Wayfind app and collision detecting suitcase to navigate blind people

collision detecting suitcase to navigate blind people

Researchers at Carnegie Mellon University, Pittsburgh have designed a suitcase to help blind people circumvent impending collisions. Furthermore, a wayfinding smartphone app has also been invented for visually disabled people to help them navigate independently on airport terminals. The suitcase and the smartphone app work in tandem, the suitcase is equipped with alarms and signals users when they are headed for a collision with a pedestrian. On the other hand, the navigation app directs users via audio to the departure gate, or to a restaurant or a restroom. Practical implications of the experiment were carried out at Pittsburg International Airport.

A large number of airports are upgrading their functions by installing Bluetooth beacons. Although these functions are improving indoor navigation, they are highly in favor of sighted travelers and not the blind. The blind travelers especially face a problem during long hour layovers, and they feel it is challenging especially when they have to use the restroom or go to a restaurant. The navigation app is designed by researchers at CMU and IBM and has been previously tested on blind people from the CMU campus and also in shopping malls. The results of the app were successful and the app was then modified for airport use. For an effective and hassle-free use at airport where the corridors are much wider which make users more vulnerable to veering, an annotated map of the terminal with locations of restrooms, entrances, ticketing counters, etc., gives audio directions to the users. Reports also suggest, that ten legally blind people were tested using the app with iPhone 8. Most users were able to reach the ticketing counter in three minutes and could traverse the terminal in about six minutes. They were also able to go from the gate to a restroom in a minute’s time and reach a restaurant from the gate in about four minutes.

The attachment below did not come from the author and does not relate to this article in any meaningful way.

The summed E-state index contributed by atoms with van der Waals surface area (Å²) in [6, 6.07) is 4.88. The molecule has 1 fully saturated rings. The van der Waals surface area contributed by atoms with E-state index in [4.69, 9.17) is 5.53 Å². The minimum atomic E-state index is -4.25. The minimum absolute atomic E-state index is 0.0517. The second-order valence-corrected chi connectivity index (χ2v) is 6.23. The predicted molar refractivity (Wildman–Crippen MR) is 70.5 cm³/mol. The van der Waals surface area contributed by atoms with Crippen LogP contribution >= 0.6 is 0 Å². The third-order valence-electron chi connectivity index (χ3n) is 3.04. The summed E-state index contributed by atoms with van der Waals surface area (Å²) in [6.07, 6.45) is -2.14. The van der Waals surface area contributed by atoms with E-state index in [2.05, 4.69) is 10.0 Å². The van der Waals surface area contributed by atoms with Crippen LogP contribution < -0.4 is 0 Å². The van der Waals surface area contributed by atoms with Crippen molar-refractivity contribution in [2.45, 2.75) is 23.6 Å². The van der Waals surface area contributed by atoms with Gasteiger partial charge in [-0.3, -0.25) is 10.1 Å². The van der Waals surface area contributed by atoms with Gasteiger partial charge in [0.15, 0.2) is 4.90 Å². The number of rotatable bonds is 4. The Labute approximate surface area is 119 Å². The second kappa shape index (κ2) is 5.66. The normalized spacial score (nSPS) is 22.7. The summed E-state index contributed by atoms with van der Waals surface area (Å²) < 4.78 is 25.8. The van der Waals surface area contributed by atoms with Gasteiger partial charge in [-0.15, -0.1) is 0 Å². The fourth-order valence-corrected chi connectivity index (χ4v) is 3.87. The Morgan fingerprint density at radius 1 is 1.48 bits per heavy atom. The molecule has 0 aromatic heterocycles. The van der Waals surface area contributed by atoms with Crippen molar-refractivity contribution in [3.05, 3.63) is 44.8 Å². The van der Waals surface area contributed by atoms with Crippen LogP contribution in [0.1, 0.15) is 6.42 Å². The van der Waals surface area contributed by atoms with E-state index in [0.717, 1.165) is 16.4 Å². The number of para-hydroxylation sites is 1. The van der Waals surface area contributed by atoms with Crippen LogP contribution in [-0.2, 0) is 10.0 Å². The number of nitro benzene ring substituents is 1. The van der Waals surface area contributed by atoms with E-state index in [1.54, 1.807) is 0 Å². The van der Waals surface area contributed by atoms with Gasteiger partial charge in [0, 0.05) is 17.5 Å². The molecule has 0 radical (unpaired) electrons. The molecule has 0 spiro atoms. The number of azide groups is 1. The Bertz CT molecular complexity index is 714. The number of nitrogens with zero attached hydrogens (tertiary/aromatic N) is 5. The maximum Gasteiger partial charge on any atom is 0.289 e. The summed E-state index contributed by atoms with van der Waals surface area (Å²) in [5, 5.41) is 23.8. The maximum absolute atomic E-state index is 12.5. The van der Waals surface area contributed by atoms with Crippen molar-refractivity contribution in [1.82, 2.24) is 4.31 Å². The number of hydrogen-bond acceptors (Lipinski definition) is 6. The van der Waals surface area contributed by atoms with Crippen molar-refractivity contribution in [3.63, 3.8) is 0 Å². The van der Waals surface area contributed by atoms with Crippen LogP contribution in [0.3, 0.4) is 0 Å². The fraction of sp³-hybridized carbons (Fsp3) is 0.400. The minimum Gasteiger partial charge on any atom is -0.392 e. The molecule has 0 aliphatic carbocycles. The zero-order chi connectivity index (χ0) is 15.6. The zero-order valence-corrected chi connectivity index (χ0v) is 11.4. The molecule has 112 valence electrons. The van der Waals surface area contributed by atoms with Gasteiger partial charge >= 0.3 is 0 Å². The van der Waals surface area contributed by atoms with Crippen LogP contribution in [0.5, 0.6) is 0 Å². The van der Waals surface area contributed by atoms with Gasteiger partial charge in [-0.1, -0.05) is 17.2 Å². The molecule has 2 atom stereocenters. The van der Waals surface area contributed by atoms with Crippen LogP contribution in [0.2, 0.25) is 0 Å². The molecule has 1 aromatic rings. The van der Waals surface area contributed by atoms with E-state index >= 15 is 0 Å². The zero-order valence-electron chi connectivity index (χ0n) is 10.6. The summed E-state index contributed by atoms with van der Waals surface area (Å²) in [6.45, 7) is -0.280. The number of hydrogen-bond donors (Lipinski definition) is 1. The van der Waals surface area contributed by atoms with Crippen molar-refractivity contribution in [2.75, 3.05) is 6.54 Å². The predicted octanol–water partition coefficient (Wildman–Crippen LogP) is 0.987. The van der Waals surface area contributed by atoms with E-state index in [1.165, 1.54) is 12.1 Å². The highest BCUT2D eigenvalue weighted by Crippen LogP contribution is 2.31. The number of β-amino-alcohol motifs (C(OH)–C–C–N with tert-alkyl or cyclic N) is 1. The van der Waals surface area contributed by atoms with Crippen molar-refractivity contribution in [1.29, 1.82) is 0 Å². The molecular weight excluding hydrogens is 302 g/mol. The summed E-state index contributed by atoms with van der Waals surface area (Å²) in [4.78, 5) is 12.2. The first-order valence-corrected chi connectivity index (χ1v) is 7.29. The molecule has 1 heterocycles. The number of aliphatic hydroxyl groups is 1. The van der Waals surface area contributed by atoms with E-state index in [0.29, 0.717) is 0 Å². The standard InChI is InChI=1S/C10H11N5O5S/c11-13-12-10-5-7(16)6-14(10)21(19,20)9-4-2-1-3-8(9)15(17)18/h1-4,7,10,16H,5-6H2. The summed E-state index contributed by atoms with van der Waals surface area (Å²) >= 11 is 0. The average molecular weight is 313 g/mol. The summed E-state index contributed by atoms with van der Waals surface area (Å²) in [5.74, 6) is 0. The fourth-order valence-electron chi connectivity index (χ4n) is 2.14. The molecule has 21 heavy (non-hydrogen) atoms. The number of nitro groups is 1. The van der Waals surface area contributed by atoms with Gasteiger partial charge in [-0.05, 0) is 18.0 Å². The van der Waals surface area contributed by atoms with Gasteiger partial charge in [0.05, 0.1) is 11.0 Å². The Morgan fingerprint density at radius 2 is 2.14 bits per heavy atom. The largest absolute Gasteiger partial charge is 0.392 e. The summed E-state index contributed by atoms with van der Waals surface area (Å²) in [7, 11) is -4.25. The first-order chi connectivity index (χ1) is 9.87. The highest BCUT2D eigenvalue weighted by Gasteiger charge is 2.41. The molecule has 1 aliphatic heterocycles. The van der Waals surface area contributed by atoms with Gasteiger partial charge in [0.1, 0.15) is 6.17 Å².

This research will be announced at CHI 2019, an association for Computing Machinery’s Conference on Human Factors in Computing Systems. The event will take place in Glasgow, Scotland from May 4-9. CMU and Pittsburgh International Airport are known for their innovative experiments in developing new systems and technologies, their central focus is to elevate experiences for travels and to improve airport operations.